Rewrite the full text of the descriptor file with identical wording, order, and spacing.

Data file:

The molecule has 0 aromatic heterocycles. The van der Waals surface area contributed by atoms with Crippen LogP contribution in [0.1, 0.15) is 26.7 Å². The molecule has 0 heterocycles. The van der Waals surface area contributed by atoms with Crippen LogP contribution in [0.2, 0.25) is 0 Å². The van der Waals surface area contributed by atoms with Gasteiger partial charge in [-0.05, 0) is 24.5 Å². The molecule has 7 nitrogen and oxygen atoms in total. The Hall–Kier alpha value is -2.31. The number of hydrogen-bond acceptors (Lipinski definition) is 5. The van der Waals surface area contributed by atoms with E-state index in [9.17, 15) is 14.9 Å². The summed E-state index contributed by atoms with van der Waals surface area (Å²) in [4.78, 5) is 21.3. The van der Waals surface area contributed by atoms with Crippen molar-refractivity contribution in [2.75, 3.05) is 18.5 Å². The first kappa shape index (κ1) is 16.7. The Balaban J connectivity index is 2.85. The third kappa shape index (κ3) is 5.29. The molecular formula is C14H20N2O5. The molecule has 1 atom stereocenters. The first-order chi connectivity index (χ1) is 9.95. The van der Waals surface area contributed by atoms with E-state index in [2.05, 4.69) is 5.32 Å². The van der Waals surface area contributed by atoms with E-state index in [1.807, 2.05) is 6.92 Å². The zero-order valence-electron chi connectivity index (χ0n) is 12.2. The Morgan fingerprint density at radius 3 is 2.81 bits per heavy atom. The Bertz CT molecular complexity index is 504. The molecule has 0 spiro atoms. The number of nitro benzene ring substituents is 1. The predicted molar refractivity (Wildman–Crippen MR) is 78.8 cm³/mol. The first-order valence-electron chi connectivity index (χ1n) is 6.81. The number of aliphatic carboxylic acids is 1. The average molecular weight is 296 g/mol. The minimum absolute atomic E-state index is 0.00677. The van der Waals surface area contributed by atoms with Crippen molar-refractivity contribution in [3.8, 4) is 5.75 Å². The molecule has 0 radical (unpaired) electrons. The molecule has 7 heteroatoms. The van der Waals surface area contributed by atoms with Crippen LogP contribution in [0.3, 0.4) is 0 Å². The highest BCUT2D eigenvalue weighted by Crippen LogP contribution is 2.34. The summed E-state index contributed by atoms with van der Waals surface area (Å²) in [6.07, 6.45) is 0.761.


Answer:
The molecule has 0 aromatic heterocycles. The van der Waals surface area contributed by atoms with Crippen LogP contribution in [0.1, 0.15) is 26.7 Å². The molecule has 0 heterocycles. The van der Waals surface area contributed by atoms with Crippen LogP contribution in [0.2, 0.25) is 0 Å². The van der Waals surface area contributed by atoms with Gasteiger partial charge in [-0.05, 0) is 24.5 Å². The molecule has 7 nitrogen and oxygen atoms in total. The Hall–Kier alpha value is -2.31. The number of hydrogen-bond acceptors (Lipinski definition) is 5. The van der Waals surface area contributed by atoms with E-state index in [9.17, 15) is 14.9 Å². The summed E-state index contributed by atoms with van der Waals surface area (Å²) in [4.78, 5) is 21.3. The van der Waals surface area contributed by atoms with Crippen molar-refractivity contribution in [2.75, 3.05) is 18.5 Å². The first kappa shape index (κ1) is 16.7. The Balaban J connectivity index is 2.85. The third kappa shape index (κ3) is 5.29. The molecular formula is C14H20N2O5. The molecule has 1 atom stereocenters. The first-order chi connectivity index (χ1) is 9.95. The van der Waals surface area contributed by atoms with E-state index in [2.05, 4.69) is 5.32 Å². The van der Waals surface area contributed by atoms with E-state index in [1.807, 2.05) is 6.92 Å². The zero-order valence-electron chi connectivity index (χ0n) is 12.2. The Morgan fingerprint density at radius 3 is 2.81 bits per heavy atom. The Bertz CT molecular complexity index is 504. The molecule has 0 spiro atoms. The number of nitro benzene ring substituents is 1. The predicted molar refractivity (Wildman–Crippen MR) is 78.8 cm³/mol. The first-order valence-electron chi connectivity index (χ1n) is 6.81. The number of aliphatic carboxylic acids is 1. The average molecular weight is 296 g/mol. The minimum absolute atomic E-state index is 0.00677. The van der Waals surface area contributed by atoms with Crippen molar-refractivity contribution in [3.8, 4) is 5.75 Å². The molecule has 0 radical (unpaired) electrons. The molecule has 7 heteroatoms. The van der Waals surface area contributed by atoms with Crippen LogP contribution in [0.3, 0.4) is 0 Å². The highest BCUT2D eigenvalue weighted by Crippen LogP contribution is 2.34. The summed E-state index contributed by atoms with van der Waals surface area (Å²) in [6.07, 6.45) is 0.761.